Jim Vann’s résumé could beat up your résumé.
But don’t expect the 85-year-old to brag about it. The North Carolina native is too much of a Southern gentleman for that.
So Vann won’t mention that he once served in the Army Corps of Engineers, taught at the U.S. Military Academy at West Point and managed Alcoa’s operation in Perth, Western Australia.
The chairman and majority owner of Rea Magnet Wire Co. is also low-key about helping design the aluminum exteriors of the vehicle assembly building in Cape Canaveral, Fla.; the John Hancock and Sears towers in Chicago; and the Twin Towers of the World Trade Center.
Despite doing his humble best, however, Vann can’t stop his highlight reel from running in the wake of his latest professional honor. He received the 2013 Copper Man of the Year Ankh Award from The Copper Club. One recipient is selected each year from the U.S. and another from the rest of the world.
During the ceremony, which was held in the Plaza Hotel’s Grand Ballroom in New York City in June, Vann described the award as the highlight of his 63-year career.
But, the truth is, selecting one highlight in his exceptional career is like asking an astronomer to choose his favorite star.
In an interview with The Journal Gazette, Vann pointed to another event as the pinnacle of his professional achievements: the March 1986 leveraged buyout of Rea Magnet Wire.
On another day, under different circumstances, the local leader might have mentioned his appointment to co-chair the Fort Wayne Legacy Task Force as his most significant honor.
In 2011, Mayor Tom Henry asked Vann and IPFW associate professor Quinton Dixie to lead the group that made recommendations for spending $75 million from the lease and sale of the city’s old electric utility.
Jim Marcuccilli, president and CEO of Star Bank, has seen the effect Vann has during meetings for other organizations.
When he was talking, people were listening, you could tell that, Marcuccilli said. Vann’s comments, he added, were visionary.
Those skills were needed for the task force, whose goal was to recommend investment in projects that help retain and attract talented workers and make Fort Wayne a better place to live.
A company town
Vann’s sense of community was formed in Badin, N.C.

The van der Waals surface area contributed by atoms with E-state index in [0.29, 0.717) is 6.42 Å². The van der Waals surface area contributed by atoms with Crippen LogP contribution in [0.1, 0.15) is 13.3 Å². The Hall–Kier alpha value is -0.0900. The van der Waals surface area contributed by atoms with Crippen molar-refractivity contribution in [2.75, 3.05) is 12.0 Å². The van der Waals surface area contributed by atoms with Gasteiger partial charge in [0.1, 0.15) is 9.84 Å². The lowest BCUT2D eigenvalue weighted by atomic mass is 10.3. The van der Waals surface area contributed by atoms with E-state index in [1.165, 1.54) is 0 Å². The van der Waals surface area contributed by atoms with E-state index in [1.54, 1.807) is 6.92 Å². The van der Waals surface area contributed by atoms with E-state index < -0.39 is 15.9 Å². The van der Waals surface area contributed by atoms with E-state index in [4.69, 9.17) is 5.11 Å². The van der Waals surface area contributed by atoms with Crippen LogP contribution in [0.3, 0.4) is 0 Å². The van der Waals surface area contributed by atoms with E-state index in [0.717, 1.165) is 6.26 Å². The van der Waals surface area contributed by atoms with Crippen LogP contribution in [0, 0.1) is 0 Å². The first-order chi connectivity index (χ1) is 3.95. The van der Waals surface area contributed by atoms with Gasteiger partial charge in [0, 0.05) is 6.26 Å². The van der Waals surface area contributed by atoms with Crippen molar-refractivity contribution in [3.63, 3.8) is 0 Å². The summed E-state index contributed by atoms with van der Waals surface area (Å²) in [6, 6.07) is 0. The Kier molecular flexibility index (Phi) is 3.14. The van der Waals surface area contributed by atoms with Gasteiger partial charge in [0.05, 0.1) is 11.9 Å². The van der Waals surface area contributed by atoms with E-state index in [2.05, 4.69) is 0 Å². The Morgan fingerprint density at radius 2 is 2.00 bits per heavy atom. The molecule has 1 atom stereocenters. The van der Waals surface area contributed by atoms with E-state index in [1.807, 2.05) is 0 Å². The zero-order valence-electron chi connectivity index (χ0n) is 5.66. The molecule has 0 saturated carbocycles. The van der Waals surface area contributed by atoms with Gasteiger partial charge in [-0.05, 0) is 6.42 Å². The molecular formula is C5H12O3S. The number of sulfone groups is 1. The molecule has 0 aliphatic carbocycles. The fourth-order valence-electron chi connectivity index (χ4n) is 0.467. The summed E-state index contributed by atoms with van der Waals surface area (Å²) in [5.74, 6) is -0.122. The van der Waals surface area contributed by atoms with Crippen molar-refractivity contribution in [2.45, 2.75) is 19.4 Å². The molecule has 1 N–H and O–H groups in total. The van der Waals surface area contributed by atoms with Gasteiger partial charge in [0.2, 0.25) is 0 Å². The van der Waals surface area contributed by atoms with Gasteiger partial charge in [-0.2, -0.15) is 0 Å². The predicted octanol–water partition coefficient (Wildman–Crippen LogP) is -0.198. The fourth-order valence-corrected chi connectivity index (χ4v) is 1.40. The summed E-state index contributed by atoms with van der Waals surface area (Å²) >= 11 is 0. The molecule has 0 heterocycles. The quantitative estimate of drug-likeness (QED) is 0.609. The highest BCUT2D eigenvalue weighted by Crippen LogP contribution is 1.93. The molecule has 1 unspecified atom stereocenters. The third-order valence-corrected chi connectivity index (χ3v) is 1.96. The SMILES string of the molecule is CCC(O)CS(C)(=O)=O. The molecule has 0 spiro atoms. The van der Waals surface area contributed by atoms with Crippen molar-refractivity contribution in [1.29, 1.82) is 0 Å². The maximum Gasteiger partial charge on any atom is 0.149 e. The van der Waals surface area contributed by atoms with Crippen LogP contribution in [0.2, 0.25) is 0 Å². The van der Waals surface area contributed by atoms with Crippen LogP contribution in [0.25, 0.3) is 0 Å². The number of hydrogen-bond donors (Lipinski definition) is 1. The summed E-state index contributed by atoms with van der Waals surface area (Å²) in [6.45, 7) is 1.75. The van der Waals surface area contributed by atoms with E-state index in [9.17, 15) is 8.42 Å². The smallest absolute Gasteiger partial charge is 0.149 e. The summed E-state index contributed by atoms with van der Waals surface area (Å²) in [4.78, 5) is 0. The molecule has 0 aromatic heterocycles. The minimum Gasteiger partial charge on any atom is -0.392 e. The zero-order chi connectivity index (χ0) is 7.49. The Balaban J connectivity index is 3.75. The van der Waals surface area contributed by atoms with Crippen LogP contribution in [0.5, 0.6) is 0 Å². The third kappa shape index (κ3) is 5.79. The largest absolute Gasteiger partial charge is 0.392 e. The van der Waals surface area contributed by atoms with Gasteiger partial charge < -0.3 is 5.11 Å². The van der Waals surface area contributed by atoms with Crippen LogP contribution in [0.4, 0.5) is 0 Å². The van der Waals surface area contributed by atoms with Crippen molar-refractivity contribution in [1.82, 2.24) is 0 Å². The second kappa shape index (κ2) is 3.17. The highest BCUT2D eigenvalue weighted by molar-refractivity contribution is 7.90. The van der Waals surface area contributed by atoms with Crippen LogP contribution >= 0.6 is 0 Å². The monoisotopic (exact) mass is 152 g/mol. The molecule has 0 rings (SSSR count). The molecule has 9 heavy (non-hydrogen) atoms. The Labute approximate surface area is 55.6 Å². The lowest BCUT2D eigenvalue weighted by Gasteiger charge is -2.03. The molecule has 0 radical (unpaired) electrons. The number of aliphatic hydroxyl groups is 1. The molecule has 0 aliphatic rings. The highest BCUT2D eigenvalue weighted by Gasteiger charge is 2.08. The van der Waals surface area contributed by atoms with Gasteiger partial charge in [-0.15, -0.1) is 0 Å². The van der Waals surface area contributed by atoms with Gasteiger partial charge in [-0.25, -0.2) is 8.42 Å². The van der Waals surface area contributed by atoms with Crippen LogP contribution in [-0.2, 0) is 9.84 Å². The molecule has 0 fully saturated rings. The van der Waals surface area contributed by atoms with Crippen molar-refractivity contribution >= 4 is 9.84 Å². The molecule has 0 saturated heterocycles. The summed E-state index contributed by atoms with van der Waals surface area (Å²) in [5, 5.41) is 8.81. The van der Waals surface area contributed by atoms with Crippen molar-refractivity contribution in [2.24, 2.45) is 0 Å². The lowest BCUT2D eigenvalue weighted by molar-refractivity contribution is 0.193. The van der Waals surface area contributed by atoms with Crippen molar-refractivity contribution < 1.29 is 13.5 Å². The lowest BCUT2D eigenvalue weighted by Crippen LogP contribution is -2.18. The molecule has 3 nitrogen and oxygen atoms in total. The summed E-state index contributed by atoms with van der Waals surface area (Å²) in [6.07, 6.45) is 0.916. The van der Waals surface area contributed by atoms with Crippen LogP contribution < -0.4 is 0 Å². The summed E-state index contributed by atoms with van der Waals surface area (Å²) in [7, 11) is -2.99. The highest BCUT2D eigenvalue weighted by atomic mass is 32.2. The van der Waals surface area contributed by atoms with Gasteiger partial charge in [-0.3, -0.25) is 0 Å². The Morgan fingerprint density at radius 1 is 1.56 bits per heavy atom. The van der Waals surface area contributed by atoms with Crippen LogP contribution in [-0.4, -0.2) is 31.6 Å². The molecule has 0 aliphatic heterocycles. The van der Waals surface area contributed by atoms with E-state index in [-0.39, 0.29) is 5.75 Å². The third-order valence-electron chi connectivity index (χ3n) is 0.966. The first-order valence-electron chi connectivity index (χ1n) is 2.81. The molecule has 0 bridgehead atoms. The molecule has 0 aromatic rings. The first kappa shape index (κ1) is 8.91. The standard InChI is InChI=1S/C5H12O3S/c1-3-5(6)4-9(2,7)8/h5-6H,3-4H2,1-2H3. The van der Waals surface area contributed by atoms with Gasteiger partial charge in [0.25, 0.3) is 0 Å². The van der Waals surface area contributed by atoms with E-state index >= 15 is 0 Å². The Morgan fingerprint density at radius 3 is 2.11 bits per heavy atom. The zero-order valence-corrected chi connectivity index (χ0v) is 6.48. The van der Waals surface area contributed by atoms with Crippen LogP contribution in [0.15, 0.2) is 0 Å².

He and his younger sister, Jane, grew up in the town of about 3,000. Neighbors kept kids in line by calling their parents to report misbehavior.
Even so, Vann said, he got away with stealing apples, cherries, pears and watermelons at night.
Badin was a company town that boasted a lake and a golf course for employees’ enjoyment. Families’ schedules were dictated by the factory whistle.
Rather than feeling as if he couldn’t get away from prying eyes, Vann considered it a blessing that he and Sis were free to do whatever they wanted between mealtimes.
Their father, a World War I veteran, worked in the Alcoa factory. Their mother taught fifth grade in the school built to educate workers’ children. She instilled a love of books in her own children, often reading to them at home.
The Vann family left Badin and moved to Hot Springs, Ark., in 1942, when the father was offered a job as personnel manager in another Alcoa plant. Jim Vann, who was 14 at the time, graduated from high school in Arkansas but returned to North Carolina to earn a business degree at Davidson College.
Leading a buyout
Vann began his business career as a sales engineer with Alcoa in Atlanta. After a two-year stint in the military, he returned to the company.
Over the years, Vann advanced in Alcoa, holding management positions in Pittsburgh; Atlanta; Vancouver, Wash.; and Australia. Rather than follow a strategic plan, Vann kept his head down and worked hard. As a result, he said, unexpected promotions put him in positions he didn’t always feel fully prepared for.
In June 1982, Vann was named president of Rea Magnet Wire Co. Inc. in Fort Wayne.
The manufacturer’s potential was enormous. Rea makes magnet wire insulated with copper, aluminum and brass. Every item with a motor contains magnet wire. Household examples include refrigerators, washers, dryers, dishwashers, vacuums, hair dryers, microwaves, air conditioners and TVs. Cars, trucks and myriad industrial items also contain motors.
When Alcoa bought Rea in 1960, company leaders believed the industry was destined to be dominated by aluminum magnet wire.
They were right, but they were 50 years early, Vann said about a trend that finally took hold in 2010.
Not long into Vann’s leadership at Rea, Alcoa decided to sell the subsidiary. Vann and other Rea executives were asked to help market the operation to potential buyers.
They knew the asking price of $35 million was a relative bargain for the well-run business. But buying the company was a significant personal risk for Vann and minority partners Bill Gorman, Ron Foster and Bill Wyatt.
Vann sought out Dick Doermer, the late chairman and CEO of Summit Bank, at a cocktail party and floated the idea of a loan.
He didn’t laugh. And I thought, Well, that’s a good start,’ Vann said.
Vann didn’t know it at the time, but Doermer’s lending limit was $6 million. The community-minded banker made the deal by finding five other banks willing to participate.
It’s kind of a story of Americana, Vann said about approaching Doermer at a social event. The things we did you couldn’t do today.
The business partners still had to bring more than experience and optimism to the table. They offered up their own cash and the company’s assets – which included buildings, equipment and inventory – as collateral. They also secured order commitments from major customers.
Based on this, Vann said, we signed our loans that were the biggest IOU’s any of us had ever seen.
Saving local jobs
Before the deal closed, Rea’s most profitable plant was flooded with 12 to 15 feet of water. The damage was so devastating that the partners thought they’d have to call off the deal.